Unfortunately, it’s possible for your pets to unknowingly bring ticks into the house, and then, when you curl up on the couch with your cat or dog, the tick can migrate from your pet onto you. This is why it’s increasingly necessary to use vet-recommended preventative treatments nearly all year long — especially since some ticks are even active in winter.
In addition to applying regular preventative treatments, you should also do tick checks every time they come inside from being outdoors. In general, ticks look for areas where the skin is thinner, so they often migrate to an animal’s face. I often find ticks on the top of my dog’s head or around her eyes. I’ve also found ticks on her belly. To check your pet, run your fingers through their fur and feel for any slight bumps. Then check in and around the ears, around the eyelids, under the collar, under the front legs, between the back legs, between the toes, and around the tail.
If you find a tick, remove it as soon as possible. If your pet shares your bed, it’s a good idea to ensure you perform a tick check on yourself in the morning, even if your pet primarily lives indoors. Both of my cats are indoor cats, but they do spend time on my screened porch. I have discovered that at night, mice can find their way onto the porch, and with small rodents also come ticks. If a tick drops off a mouse that was on the porch, and the tick finds its way onto one of my cats, then the cat can easily bring the tick indoors and into my bed. My point here is that your pets can bring ticks inside, and if you sleep with your pets or spend a lot of time in close contact with them, it is possible for you to “inherit” ticks from them.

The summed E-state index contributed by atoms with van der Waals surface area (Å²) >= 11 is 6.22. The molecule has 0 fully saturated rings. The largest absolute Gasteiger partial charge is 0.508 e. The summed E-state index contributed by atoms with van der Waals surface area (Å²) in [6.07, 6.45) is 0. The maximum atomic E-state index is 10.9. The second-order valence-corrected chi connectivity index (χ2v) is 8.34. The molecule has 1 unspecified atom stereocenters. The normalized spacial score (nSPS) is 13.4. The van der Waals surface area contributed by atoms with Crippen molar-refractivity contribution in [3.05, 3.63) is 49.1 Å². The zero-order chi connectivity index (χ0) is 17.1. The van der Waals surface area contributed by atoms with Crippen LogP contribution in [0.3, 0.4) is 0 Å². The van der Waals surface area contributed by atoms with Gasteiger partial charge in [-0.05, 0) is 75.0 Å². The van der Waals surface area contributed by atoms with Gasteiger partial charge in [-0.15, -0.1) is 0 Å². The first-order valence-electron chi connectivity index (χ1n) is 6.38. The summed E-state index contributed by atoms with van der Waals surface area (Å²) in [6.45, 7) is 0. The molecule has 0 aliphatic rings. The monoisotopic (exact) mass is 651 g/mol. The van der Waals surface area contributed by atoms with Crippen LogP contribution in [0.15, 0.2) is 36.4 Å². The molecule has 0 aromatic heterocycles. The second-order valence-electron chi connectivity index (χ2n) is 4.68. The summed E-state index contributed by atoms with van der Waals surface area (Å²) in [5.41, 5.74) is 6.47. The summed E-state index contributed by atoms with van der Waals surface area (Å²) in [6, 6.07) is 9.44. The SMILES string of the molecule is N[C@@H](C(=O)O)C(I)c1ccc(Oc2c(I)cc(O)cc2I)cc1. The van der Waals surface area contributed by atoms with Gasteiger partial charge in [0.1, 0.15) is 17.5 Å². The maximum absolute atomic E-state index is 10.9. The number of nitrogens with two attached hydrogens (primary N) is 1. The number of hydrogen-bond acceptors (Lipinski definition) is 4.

The way I look at it, the few minutes it takes to do a tick check on both you and your pet are worth it in the long term. The pain and suffering associated with Lyme disease and other tick-borne diseases would be far more disruptive than developing this twice-daily habit.
Showers and Baths
When I’m outside in places where I could encounter a tick, the first thing I do when I come inside is have a shower or a soak in the hot tub. Despite loving humidity, ticks don’t like water. If there is a tick on you that isn’t feeding (meaning, its mouthparts aren’t embedded in your skin), then it’ll hop off you as soon as water hits it. Given that larval and nymphal ticks can be tiny and look like specks of dirt, having a quick shower or soak is, in my experience, one of the best ways to ensure you get any crawling ticks off your body. Before I hop in the shower or tub, I still do a full-body tick check.
If you don’t want to have a shower or bath and you have a pool or hot tub, take a quick swim or soak. You can even dunk yourself in a lake for a few minutes.
This adapted excerpt was taken from Lyme Disease, Ticks and You by Shelley Ball, PhD, with permission from Firefly Books Ltd.
Lyme Disease, Ticks, and You is an easy-to-follow and essential guide to understanding, detecting, and treating Lyme and other tick-borne diseases. Inside you’ll learn all the information you need not only to understand the science, prevent tick bites, and recognize Lyme, but also to get treatment for this complex and often misdiagnosed disease.
This title is available at the Grit store or by calling 866-803-7096. Item #11095.